The season is about to head into the final month. Anybody competing in a league that allows daily transactions should take a hard look at their roster for potential cuts.
In the final month, justifying a player’s roster slot becomes more difficult. Even players who you may expect to perform better than what’s available on the waiver wire should be subject to close scrutiny. Is your team better off cutting a player for the opportunity to use that player’s roster spot for a stream of alternative available players with good daily matchups?
You might see Milton Bradley, for example, as offering better potential than anybody available on your waiver wire. But how much better will Bradley be than the pool of players who are not rostered in your league? If the answer is “just a little,” he probably deserves to be cut.
Over the course of a season, under a large sample size of games, you can feel confident that a player projected above the masses will indeed perform up to those expectations. (It won’t always happen, but it will more times than not.) But with fewer games to play, the rule of small sample sizes dictates that practically anything can happen, and player performance will not always match skill level. Accordingly, one should be less confident that a projection will bear out.
That’s the first reason.
Of course, a smaller degree of confidence doesn’t mean no confidence. If you see Player X as being better than Waiver Wire Players A, B, and C, there remains a reasonable probability that Player X will outperform many of those available players. But you still may wish to cut him.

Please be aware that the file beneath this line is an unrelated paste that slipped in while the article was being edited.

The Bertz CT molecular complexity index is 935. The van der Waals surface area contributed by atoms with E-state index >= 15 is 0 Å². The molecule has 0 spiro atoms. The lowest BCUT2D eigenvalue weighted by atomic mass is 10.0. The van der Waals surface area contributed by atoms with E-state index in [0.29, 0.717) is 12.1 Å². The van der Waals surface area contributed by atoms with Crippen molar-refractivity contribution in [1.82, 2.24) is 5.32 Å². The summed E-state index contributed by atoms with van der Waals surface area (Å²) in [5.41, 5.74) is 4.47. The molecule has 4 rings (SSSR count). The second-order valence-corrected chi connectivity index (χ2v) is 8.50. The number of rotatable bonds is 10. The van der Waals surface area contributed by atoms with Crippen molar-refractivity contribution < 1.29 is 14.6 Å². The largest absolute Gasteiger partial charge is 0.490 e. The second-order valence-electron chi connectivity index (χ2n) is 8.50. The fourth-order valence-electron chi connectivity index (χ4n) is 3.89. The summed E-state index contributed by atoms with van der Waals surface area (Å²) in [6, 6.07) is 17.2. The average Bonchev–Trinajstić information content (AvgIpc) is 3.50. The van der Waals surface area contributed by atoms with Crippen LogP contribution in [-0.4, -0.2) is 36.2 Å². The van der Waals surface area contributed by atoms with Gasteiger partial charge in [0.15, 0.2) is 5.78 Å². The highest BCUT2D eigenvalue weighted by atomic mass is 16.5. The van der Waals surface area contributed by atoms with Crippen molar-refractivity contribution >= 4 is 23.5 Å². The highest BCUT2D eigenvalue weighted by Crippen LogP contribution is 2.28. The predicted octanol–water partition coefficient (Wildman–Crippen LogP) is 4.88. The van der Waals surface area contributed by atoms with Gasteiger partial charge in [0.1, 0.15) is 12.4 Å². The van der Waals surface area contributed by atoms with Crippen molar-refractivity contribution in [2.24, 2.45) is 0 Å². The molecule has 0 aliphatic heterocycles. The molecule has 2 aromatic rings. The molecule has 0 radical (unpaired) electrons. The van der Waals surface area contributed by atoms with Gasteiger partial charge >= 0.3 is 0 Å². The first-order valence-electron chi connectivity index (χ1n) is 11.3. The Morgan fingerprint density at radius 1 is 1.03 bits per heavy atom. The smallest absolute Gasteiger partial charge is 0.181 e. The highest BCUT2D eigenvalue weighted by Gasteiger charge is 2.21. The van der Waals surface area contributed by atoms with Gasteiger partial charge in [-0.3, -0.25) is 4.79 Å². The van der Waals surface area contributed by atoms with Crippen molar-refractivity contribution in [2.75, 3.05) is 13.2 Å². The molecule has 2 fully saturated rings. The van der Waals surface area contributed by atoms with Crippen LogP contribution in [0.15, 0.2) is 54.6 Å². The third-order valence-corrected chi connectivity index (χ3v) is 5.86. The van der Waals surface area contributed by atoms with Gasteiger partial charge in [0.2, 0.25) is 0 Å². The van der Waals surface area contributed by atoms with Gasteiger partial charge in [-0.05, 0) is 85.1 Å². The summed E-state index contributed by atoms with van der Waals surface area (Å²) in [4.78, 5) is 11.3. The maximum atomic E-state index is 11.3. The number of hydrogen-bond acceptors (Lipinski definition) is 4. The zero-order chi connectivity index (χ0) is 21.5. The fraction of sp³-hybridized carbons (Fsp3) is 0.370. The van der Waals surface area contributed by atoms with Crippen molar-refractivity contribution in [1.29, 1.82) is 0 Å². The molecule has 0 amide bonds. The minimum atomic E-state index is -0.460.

In many leagues, teams find themselves below the maximum games allowed per position or find they have a number of innings to yet pitch. A team holding a player who barely outperforms the waiver wire pool may wish to analyze whether it would get more production from players who contribute every day. After all, major league baseball clubs have off days and on those days, unless your league allows for a very deep bench of reserves, you’re probably sacrificing an opportunity to have a player with a good matchup in your active lineup to hold onto a player who isn’t playing.
This becomes especially true for pitchers as they only play once or twice per week. It sometimes helps to work backward.
For example, last week, the San Diego Padres announced they would be shutting down young phenom Mat Latos after just two more starts. Both of those starts are away from the pitching haven, Petco Park. Anybody who heard the announcement last Thursday might have asked: Is holding Latos for 10 days and two away starts worth more than opening his roster position for the best 10 spot starts in that intervening time?
A question like this can only be answered by looking at the standings and your league’s positional allowances. A team under their innings pace and with breathing room in ERA and WHIP might wish to take quantity over quality. The same is true on the batting end—a team that feels points stability in batting average might look to amass as many games as possible from batters, and thus, more runs, RBIs, steals and home runs.
This advice only applies to daily transactional roto leagues, of course. And we’re brought back to our argument on the confidence factor. With just a month left of baseball, it’s hard to say that a player with a certain skill set is going to have production that matches those skills. What we can say with more confidence is that more games typically means more production.
For a player only barely better than the rest, you may wish to part ways for the above reasons.